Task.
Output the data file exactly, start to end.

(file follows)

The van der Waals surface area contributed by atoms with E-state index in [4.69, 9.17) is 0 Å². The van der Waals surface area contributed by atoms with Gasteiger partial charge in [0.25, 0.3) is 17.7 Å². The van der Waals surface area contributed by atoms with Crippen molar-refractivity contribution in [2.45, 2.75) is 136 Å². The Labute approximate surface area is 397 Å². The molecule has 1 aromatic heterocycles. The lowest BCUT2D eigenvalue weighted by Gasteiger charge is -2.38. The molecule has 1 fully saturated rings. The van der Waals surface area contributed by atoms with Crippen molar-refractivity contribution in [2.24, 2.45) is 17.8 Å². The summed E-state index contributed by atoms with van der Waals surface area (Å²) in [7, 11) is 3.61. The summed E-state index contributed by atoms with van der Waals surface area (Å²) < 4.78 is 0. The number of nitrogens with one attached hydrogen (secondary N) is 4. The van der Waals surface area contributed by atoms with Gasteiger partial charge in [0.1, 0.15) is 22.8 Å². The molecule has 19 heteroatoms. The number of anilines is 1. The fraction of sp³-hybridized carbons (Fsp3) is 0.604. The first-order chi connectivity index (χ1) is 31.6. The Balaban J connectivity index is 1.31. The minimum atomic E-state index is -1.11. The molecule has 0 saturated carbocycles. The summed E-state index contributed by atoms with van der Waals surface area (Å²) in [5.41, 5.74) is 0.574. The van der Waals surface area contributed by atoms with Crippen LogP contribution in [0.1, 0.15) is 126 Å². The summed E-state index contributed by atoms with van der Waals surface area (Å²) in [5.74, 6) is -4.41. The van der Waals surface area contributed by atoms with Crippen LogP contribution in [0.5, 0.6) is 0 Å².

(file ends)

The van der Waals surface area contributed by atoms with E-state index in [4.69, 9.17) is 0 Å². The van der Waals surface area contributed by atoms with Gasteiger partial charge in [0.25, 0.3) is 17.7 Å². The van der Waals surface area contributed by atoms with Crippen molar-refractivity contribution in [2.45, 2.75) is 136 Å². The Labute approximate surface area is 397 Å². The molecule has 1 aromatic heterocycles. The lowest BCUT2D eigenvalue weighted by Gasteiger charge is -2.38. The molecule has 1 fully saturated rings. The van der Waals surface area contributed by atoms with Crippen molar-refractivity contribution in [2.24, 2.45) is 17.8 Å². The summed E-state index contributed by atoms with van der Waals surface area (Å²) in [7, 11) is 3.61. The summed E-state index contributed by atoms with van der Waals surface area (Å²) < 4.78 is 0. The number of nitrogens with one attached hydrogen (secondary N) is 4. The van der Waals surface area contributed by atoms with Gasteiger partial charge in [0.1, 0.15) is 22.8 Å². The molecule has 19 heteroatoms. The number of anilines is 1. The fraction of sp³-hybridized carbons (Fsp3) is 0.604. The first-order chi connectivity index (χ1) is 31.6. The Balaban J connectivity index is 1.31. The minimum atomic E-state index is -1.11. The molecule has 0 saturated carbocycles. The summed E-state index contributed by atoms with van der Waals surface area (Å²) in [5.41, 5.74) is 0.574. The van der Waals surface area contributed by atoms with Crippen LogP contribution in [0.1, 0.15) is 126 Å². The summed E-state index contributed by atoms with van der Waals surface area (Å²) in [5.74, 6) is -4.41. The van der Waals surface area contributed by atoms with Crippen LogP contribution in [0.5, 0.6) is 0 Å².